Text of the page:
As a mounted police officer it is a privilege to be able to interact with the public and bring my love of horses to work with me, although it is no small feat to create a trusting partnership and “bomb-proof” equine partner.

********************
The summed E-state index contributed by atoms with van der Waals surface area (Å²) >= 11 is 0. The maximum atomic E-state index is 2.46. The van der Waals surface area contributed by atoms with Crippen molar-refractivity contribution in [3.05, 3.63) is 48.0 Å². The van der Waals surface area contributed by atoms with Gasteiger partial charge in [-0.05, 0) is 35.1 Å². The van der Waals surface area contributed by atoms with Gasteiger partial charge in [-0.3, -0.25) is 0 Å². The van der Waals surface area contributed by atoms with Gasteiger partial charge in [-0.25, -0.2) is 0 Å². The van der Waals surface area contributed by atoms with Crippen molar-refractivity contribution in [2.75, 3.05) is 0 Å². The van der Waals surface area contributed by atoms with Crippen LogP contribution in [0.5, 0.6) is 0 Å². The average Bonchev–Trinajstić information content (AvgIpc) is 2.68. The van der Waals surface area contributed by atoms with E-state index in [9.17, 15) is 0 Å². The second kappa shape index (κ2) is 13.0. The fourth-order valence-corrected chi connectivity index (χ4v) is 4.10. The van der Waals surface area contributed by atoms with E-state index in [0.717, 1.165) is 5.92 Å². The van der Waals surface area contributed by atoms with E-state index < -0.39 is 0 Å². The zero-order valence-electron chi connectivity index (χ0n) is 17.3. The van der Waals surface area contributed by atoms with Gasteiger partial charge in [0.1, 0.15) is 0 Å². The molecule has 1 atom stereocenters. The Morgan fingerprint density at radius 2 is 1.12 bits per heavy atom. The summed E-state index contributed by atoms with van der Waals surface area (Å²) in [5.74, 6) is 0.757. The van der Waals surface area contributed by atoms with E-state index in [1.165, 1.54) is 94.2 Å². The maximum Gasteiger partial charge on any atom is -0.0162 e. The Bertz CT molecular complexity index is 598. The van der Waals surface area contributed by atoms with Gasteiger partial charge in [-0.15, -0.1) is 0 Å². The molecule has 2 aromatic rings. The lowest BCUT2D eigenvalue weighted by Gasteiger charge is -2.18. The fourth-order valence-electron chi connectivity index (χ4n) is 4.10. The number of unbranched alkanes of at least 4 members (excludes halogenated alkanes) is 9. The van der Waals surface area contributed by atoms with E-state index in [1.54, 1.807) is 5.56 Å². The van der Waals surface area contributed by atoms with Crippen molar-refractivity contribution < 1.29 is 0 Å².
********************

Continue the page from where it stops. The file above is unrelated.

A police horse must be sensitive to respond surgically in high sensory environments, navigating around people and obstacles with the slightest aid from the rider yet also be desensitized to fireworks, traffic, loud noise, and seeing many surprising sights. Police horses act as community outreach champions, capturing the hearts of babies, children, adults, and the elderly, and yet they will march into battle-like scenarios with bravery and steadfastness. While on top of a police horse, I have had many positive interactions with people who generally would not have approached me in uniform had I not had my beautiful equine friend with me. The horse is the catalyst for connection, the love of an animal causes the toughest characters to be sensitive and gentle when given the opportunity to pet my horse. The 10-foot tall cop on top of a horse is a visible symbol of law and order which creates the perception of safety, is able to view missing children and vulnerable adults in search and rescue operations, as well as cover more ground to provide assistance with ease.